The Beaverhill Natural Area and trails remain open to the public 24/7.
Due to the COVID-19 pandemic however, the BBO is not accepting volunteers
at this time and we will not be banding birds until further notice. We ask
that visitors respectfully stay outside of our buildings, as we are happy to
talk to visitors in our clearing and anywhere in the great outdoors!
South shore of Beaverhill Lake, 1985
Beaverhill Lake is located approximately 60 km east of Edmonton, Alberta. In the 1980's, the lake was much larger than it is today at about 139 km2 and a maximum depth of 3 m.
Map of Beaverhill Lake (courtesy of the Edmonton Nature Club)
Timelapse of water loss (search Beaverhill Lake)
- 1982: National Nature View Point by the Canadian Nature Federation
- 1987: Alberta Natural Area (south east corner of the lake, Dekker Islands and Pelican Islands)
- 1987: Wetland of International Importance by the Ramsar Convention
- 1996: Regional Reserve in the Western Hemisphere Shorebird Reserve Network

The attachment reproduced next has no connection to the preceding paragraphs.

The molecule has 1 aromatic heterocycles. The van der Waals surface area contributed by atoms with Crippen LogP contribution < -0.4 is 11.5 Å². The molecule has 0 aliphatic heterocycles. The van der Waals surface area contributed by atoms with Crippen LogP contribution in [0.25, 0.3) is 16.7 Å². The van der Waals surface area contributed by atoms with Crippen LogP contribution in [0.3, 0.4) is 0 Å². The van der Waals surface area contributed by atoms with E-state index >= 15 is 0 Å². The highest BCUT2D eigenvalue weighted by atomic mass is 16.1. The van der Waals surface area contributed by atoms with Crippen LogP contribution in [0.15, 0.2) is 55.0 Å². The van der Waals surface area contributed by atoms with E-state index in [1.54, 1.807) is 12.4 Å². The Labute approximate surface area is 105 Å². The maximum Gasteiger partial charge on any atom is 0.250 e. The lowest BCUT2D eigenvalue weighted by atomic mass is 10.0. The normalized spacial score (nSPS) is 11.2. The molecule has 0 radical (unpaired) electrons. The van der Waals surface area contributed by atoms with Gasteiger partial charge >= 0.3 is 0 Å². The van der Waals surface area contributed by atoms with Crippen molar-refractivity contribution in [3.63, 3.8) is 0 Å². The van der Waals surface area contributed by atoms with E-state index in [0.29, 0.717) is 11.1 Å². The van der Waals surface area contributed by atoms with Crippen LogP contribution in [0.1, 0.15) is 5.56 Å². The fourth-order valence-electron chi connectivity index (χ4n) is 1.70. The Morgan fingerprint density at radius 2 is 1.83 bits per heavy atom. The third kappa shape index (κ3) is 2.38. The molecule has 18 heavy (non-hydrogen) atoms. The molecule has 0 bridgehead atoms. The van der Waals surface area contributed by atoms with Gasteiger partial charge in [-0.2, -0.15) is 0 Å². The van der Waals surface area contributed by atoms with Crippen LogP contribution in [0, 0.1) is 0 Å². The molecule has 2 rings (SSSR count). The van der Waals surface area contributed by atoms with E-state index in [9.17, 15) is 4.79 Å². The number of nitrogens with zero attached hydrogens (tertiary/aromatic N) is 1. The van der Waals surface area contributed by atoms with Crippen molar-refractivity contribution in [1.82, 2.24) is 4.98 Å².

- 1997: Important Bird Area of Global Significance (due to its status as an important stop-over site during migration for shorebirds and waterfowl
A Home For All Birds
Beaverhill Natural Area has a mix of mature aspen forest and grasslands for upland birds. The lake itself contains extensive mud flats, perfect for shorebirds, and marsh area for waterfowl. In 1984, Ducks Unlimited completed habitat enhancement projects. They built a weir to control water levels in neighboring Lister lake and islands to provide nesting habitat for waterfowl.
During a 1995 spring migration census, 32 species of shorebirds were counted around the lake with numbers reaching 50 000 birds at times
High counts included:
- 10 000 of each Red-necked Phalaropes, Pectoral Sandpipers, Dowitchers
- 7800 Black-bellied Plovers
- 7200 Semi-palmated Sandpipers
- 1000 American Avocets
A census in 1996 found seven breeding sites of the endangered Piping Plover
South shore of Beaverhill Lake, 2013
State of the Lake
2005: Lake receded dramatically
- caused a shift in bird species observed
- some new species breeding on the lake bed are Short Eared owl and Sprague's Pipit (Species at Risk)
2013: BBO staff conducted an aerial survey
- maximum extent of water cover estimated around 20%
- much of the former lake bed became open grassland
- thunderstorm to the south flooded Amisk Creek causing Lister Lake to overflow its banks and flood Beaverhill Lake bed.
- On May 10th, BBO staff conducted an aerial survey of Beaverhill Lake to assess water levels. Staff estimated approximately 50% open water cover, and up to 70% water cover including emergent vegetation.